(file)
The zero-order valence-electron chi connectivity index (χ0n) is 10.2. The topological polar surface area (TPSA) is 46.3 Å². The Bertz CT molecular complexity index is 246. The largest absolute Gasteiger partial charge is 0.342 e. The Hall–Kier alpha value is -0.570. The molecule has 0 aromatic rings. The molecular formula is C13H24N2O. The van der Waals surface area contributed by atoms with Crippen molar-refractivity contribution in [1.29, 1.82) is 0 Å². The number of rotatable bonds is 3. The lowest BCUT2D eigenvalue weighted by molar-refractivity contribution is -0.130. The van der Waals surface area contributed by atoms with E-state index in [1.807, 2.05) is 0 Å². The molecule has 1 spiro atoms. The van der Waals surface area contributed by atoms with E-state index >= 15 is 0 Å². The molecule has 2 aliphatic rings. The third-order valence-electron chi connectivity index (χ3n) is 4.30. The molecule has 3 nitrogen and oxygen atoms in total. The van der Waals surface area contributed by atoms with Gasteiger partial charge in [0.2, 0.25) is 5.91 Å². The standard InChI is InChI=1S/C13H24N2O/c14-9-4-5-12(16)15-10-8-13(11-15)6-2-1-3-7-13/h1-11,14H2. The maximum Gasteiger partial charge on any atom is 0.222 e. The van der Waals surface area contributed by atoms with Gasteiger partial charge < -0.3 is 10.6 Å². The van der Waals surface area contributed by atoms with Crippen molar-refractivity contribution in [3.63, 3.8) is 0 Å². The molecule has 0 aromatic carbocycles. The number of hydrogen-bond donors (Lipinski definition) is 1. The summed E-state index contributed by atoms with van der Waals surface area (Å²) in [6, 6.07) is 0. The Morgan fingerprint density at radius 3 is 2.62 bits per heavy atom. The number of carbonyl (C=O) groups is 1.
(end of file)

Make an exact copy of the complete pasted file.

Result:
The zero-order valence-electron chi connectivity index (χ0n) is 10.2. The topological polar surface area (TPSA) is 46.3 Å². The Bertz CT molecular complexity index is 246. The largest absolute Gasteiger partial charge is 0.342 e. The Hall–Kier alpha value is -0.570. The molecule has 0 aromatic rings. The molecular formula is C13H24N2O. The van der Waals surface area contributed by atoms with Crippen molar-refractivity contribution in [1.29, 1.82) is 0 Å². The number of rotatable bonds is 3. The lowest BCUT2D eigenvalue weighted by molar-refractivity contribution is -0.130. The van der Waals surface area contributed by atoms with E-state index in [1.807, 2.05) is 0 Å². The molecule has 1 spiro atoms. The van der Waals surface area contributed by atoms with E-state index >= 15 is 0 Å². The molecule has 2 aliphatic rings. The third-order valence-electron chi connectivity index (χ3n) is 4.30. The molecule has 3 nitrogen and oxygen atoms in total. The van der Waals surface area contributed by atoms with Gasteiger partial charge in [0.2, 0.25) is 5.91 Å². The standard InChI is InChI=1S/C13H24N2O/c14-9-4-5-12(16)15-10-8-13(11-15)6-2-1-3-7-13/h1-11,14H2. The maximum Gasteiger partial charge on any atom is 0.222 e. The van der Waals surface area contributed by atoms with Gasteiger partial charge < -0.3 is 10.6 Å². The van der Waals surface area contributed by atoms with Crippen molar-refractivity contribution in [3.63, 3.8) is 0 Å². The molecule has 0 aromatic carbocycles. The number of hydrogen-bond donors (Lipinski definition) is 1. The summed E-state index contributed by atoms with van der Waals surface area (Å²) in [6, 6.07) is 0. The Morgan fingerprint density at radius 3 is 2.62 bits per heavy atom. The number of carbonyl (C=O) groups is 1.